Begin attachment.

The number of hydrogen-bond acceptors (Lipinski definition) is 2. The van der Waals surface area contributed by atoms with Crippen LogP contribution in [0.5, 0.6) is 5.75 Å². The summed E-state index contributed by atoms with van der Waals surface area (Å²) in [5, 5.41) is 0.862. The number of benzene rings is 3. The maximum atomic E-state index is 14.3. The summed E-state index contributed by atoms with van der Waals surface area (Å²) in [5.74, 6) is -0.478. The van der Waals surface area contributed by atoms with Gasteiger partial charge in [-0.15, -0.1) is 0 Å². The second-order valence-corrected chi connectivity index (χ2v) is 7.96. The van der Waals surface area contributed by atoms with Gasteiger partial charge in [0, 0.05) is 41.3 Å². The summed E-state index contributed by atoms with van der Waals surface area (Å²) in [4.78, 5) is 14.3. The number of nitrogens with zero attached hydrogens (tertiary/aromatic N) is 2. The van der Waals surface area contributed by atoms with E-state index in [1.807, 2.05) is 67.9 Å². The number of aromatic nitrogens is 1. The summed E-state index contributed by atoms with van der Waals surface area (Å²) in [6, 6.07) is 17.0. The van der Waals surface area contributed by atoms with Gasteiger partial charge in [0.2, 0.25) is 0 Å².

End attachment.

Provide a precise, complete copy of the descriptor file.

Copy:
The number of hydrogen-bond acceptors (Lipinski definition) is 2. The van der Waals surface area contributed by atoms with Crippen LogP contribution in [0.5, 0.6) is 5.75 Å². The summed E-state index contributed by atoms with van der Waals surface area (Å²) in [5, 5.41) is 0.862. The number of benzene rings is 3. The maximum atomic E-state index is 14.3. The summed E-state index contributed by atoms with van der Waals surface area (Å²) in [5.74, 6) is -0.478. The van der Waals surface area contributed by atoms with Gasteiger partial charge in [-0.15, -0.1) is 0 Å². The second-order valence-corrected chi connectivity index (χ2v) is 7.96. The van der Waals surface area contributed by atoms with Gasteiger partial charge in [0, 0.05) is 41.3 Å². The summed E-state index contributed by atoms with van der Waals surface area (Å²) in [4.78, 5) is 14.3. The number of nitrogens with zero attached hydrogens (tertiary/aromatic N) is 2. The van der Waals surface area contributed by atoms with E-state index in [1.807, 2.05) is 67.9 Å². The number of aromatic nitrogens is 1. The summed E-state index contributed by atoms with van der Waals surface area (Å²) in [6, 6.07) is 17.0. The van der Waals surface area contributed by atoms with Gasteiger partial charge in [0.2, 0.25) is 0 Å².